BSA Decisions Ngā Whakatau a te Mana Whanonga Kaipāho

All BSA's decisions on complaints 1990-present

Wilding and Discovery NZ Ltd - 2020-161 (20 April 2021)

Members
  • Judge Bill Hastings (Chair)
  • Leigh Pearson
  • Paula Rose QSO
  • Susie Staley MNZM
Dated
Complainant
  • Geoffrey Wilding
Number
2020-161
Programme
The Project
Broadcaster
Discovery NZ Ltd
Channel/Station
Three

Summary

[This summary does not form part of the decision.]

The Authority has not upheld a complaint about a comment by Mark Richardson on The Project regarding the Green Party and its responsibility for the protection of native trees. The statement was an opinion not subject to the accuracy standard, and was not unfair to the Green Party. The programme information standard did not apply.

Not Upheld: Accuracy, Fairness, Programme Information


The broadcast

[1]  An item on The Project broadcast at 7pm on TV3 on 9 September 2020 examined local movements in Auckland Central to protest and prevent the removal of mature native trees. At the conclusion of the item, guest presenter Mark Richardson commented:

You know what, the people that most people in this story need to have the beef with is in fact the Green Party. They are in government, are they not? Now, they've had three years to repel or reintroduce this law that removed the protection. And they haven't. They haven't brought it back. That's what they're there for. If they are a Green Party, I feel right now you are letting down the people who vote for you.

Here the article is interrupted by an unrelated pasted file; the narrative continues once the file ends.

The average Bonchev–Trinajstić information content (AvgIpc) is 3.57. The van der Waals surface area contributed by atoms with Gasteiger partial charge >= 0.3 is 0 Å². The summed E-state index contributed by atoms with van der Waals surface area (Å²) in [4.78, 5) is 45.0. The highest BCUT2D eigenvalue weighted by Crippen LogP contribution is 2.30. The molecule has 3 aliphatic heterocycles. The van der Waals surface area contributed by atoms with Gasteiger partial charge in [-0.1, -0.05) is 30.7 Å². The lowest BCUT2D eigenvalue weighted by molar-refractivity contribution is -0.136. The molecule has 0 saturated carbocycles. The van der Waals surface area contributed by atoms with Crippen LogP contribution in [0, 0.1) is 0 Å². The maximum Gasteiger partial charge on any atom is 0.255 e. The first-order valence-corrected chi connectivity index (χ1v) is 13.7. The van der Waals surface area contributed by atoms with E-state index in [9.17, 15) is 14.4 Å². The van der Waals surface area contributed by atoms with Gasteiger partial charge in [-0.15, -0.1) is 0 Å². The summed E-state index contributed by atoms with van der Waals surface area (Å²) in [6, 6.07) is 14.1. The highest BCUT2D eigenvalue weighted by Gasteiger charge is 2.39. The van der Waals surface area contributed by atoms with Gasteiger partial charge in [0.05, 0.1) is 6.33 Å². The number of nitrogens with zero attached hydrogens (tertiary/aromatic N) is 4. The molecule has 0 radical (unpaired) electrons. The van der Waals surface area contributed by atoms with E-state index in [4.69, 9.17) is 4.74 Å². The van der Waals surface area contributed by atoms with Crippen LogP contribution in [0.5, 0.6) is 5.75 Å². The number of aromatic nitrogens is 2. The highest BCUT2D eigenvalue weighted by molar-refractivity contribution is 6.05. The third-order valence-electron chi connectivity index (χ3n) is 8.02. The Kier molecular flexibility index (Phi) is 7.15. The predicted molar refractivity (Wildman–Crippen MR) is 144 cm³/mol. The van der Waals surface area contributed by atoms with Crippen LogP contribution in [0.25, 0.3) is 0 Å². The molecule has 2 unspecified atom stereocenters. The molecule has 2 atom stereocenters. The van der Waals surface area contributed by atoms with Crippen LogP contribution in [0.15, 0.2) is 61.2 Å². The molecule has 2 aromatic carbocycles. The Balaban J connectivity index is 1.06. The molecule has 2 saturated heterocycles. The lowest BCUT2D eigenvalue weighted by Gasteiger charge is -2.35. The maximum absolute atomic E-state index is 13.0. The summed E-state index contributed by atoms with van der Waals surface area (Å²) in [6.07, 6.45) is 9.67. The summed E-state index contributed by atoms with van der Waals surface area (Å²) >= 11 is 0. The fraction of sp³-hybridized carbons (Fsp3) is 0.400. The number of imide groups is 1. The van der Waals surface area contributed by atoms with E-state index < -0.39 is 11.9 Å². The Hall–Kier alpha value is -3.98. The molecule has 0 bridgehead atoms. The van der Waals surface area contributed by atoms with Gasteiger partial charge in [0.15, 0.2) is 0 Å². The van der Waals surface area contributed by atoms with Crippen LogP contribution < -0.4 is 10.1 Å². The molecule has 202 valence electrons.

The complaint

[2]  Geoffrey Wilding complained that Mark Richardson ‘made the comment that the New Zealand Green Party have had three years to save native trees from being cut and have done nothing to stop trees being cut down’ in breach of the accuracy, fairness and programme information standards:

  • This comment was not fact-checked.
  • ‘Where is Mark Richardson getting his information to back up his statement from…’?
  • Mr Richardson did not mention ‘the fact the New Zealand National Party led by John Key took away the protection rights of native trees in New Zealand…but instead blamed the Green Party for not doing anything’.
  • ‘Is this statement made by Mark Richardson his own view? If so why is Mark Richardson putting his personal opinion on public television?’

The broadcaster’s response

[3]  MediaWorks did not uphold Mr Wilding’s complaint, writing:

The Project's style is well-established, the tag line for the show is 'News done differently' and it routinely sets up a topic for discussion or shows a story, with some commentary and banter amongst the presenters to follow back in the studio. The Committee is satisfied that regular viewers of the programme would have recognised Mr Richardson's comment as his personal opinion, to which he is entitled, and we are confident the comment did not constitute a breach of the nominated broadcasting standards.

The standards

[4]  The purpose of the accuracy standard1 is to protect the public from being significantly misinformed.2 It states that broadcasters should make reasonable efforts to ensure that any news, current affairs or factual programme is accurate in relation to all material points of fact, and does not mislead.

[5]  The fairness standard3 protects the dignity and reputation of those featured in programmes.4 It ensures individuals and organisations are dealt with justly and fairly and protected from unwarranted damage.